I overheard a conversation yesterday in which a friend's daughter said something so reprehensible that I didn't know how to react. She was quoting something she found funny that mentioned both killing people based on their religion and beating women. I left without saying anything - she's not my child, not someone I even know aside from my ancient friendship with her mother. And yet it bothered me all evening and throughout the day today. If I don't say something, who will? If I tolerate these 'jokes' how can I ask others, my sons and my partner most of all, to interrupt them? So this is what I wish I had said. She may never read it, but I don't actually have the right not to say it. And a sincere thank you to Rosie Bitts, who challenged my silence. 

Little Sister - is it alright if I call you that just for this instance? I don't mean it to be belittling, it's just that this is a serious conversation, and I want you to know where I'm coming from - this is the kind of conversation I think an older sister should have with her younger sister. It is the kind of conversation I think older women owe younger women. This conversation that is only worthwhile because you matter enough to me for me to take the time. I could just as easily be talking to any of several friends' daughters who I know more, or to my nieces, one of my sons' friends, or a young cousin. I hope you'll hear my words in the spirit in which they are offered. 

I don't know you aside from the highest and lowest moments of your life - the things that get shared by people catching up over time and distance. I know how talented you are. I know some of the losses and stress you've survived, and some of the accomplishments you've celebrated. I know that you have the torn allegiances of any child of divorce. I am aware of the assumptions I make about all of that, but I don't claim to know you, really.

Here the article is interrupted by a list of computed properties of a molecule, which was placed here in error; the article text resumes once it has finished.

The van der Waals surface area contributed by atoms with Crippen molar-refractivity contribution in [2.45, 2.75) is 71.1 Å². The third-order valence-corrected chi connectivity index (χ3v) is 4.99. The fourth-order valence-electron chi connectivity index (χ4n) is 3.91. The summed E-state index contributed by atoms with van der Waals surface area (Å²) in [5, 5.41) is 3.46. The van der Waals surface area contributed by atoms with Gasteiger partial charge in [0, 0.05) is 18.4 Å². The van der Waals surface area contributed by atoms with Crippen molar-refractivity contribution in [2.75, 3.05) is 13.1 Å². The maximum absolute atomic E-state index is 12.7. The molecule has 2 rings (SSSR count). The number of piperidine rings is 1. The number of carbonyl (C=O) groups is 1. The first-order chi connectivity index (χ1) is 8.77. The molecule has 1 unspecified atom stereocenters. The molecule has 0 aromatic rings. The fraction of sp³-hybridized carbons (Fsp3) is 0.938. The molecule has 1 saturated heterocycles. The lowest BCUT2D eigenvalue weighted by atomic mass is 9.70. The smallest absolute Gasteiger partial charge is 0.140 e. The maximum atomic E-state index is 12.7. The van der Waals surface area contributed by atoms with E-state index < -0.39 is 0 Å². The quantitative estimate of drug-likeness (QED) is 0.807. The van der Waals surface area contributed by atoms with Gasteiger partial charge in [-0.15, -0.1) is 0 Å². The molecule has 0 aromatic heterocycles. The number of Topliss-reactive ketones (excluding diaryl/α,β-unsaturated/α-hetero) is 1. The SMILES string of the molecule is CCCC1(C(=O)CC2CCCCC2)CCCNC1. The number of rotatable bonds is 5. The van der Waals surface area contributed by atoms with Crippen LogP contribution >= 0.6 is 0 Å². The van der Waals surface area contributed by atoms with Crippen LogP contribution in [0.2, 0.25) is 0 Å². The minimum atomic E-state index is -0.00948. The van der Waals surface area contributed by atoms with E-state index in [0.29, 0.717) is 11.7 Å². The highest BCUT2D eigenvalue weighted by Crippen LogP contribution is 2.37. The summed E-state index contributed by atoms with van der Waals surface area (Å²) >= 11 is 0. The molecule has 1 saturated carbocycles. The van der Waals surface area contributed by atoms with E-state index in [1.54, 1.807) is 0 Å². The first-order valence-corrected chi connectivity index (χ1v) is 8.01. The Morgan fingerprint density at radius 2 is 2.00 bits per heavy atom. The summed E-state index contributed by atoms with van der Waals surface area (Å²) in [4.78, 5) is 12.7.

It's just that the thing you said yesterday, the thing you and your friends seemed to think was so funny, it's really not okay. I should have said something then, but I didn't want to embarrass you, and I didn't want to come across as yet another humourless feminist and social justice advocate. I assumed you wouldn't listen to what I had to say, and so I didn't say it. That was cowardly of me, and does you no justice as the intelligent and informed young woman I believe you to be underneath all your swagger and bravado.  

The thing is, there are women - women you love dearly, who have been in your life in various ways for months or years or always - who have been beaten. The statistics in our country alone will bear out the fact that someone you know and respect has been beaten. They probably never showed you. It takes a kind of grace to hide that pain from the people around you, but most women who are abused hide it well for years. You may never have any idea who they are or what their circumstances were, but when you joke about women being beaten, you demean them. I pray, truly, that you never have to know the determination, the cunning, and the strength it takes to be with a man who says he loves you but controls, belittles, rapes, beats, steals from and cheats on you. I have never had to live through that, but women who matter to me more than I can say have survived that and more. They deserve my speaking up, and they deserve your respect.